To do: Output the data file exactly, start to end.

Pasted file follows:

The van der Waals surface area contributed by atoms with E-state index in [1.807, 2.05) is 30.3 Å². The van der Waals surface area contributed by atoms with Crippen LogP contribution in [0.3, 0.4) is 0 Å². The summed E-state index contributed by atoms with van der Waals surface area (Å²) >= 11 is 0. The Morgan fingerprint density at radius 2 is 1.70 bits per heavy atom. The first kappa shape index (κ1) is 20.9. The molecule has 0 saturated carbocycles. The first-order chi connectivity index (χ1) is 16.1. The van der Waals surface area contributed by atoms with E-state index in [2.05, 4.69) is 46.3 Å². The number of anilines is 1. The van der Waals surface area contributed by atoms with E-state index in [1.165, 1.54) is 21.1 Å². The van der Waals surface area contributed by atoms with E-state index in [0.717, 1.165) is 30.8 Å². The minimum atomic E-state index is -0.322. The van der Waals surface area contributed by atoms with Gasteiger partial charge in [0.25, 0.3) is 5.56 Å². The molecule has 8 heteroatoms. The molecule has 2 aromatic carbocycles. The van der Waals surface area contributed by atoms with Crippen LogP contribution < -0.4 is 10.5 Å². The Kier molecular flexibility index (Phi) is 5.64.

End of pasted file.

The van der Waals surface area contributed by atoms with E-state index in [1.807, 2.05) is 30.3 Å². The van der Waals surface area contributed by atoms with Crippen LogP contribution in [0.3, 0.4) is 0 Å². The summed E-state index contributed by atoms with van der Waals surface area (Å²) >= 11 is 0. The Morgan fingerprint density at radius 2 is 1.70 bits per heavy atom. The first kappa shape index (κ1) is 20.9. The molecule has 0 saturated carbocycles. The first-order chi connectivity index (χ1) is 16.1. The van der Waals surface area contributed by atoms with E-state index in [2.05, 4.69) is 46.3 Å². The number of anilines is 1. The van der Waals surface area contributed by atoms with E-state index in [1.165, 1.54) is 21.1 Å². The van der Waals surface area contributed by atoms with E-state index in [0.717, 1.165) is 30.8 Å². The minimum atomic E-state index is -0.322. The van der Waals surface area contributed by atoms with Gasteiger partial charge in [0.25, 0.3) is 5.56 Å². The molecule has 8 heteroatoms. The molecule has 2 aromatic carbocycles. The van der Waals surface area contributed by atoms with Crippen LogP contribution < -0.4 is 10.5 Å². The Kier molecular flexibility index (Phi) is 5.64.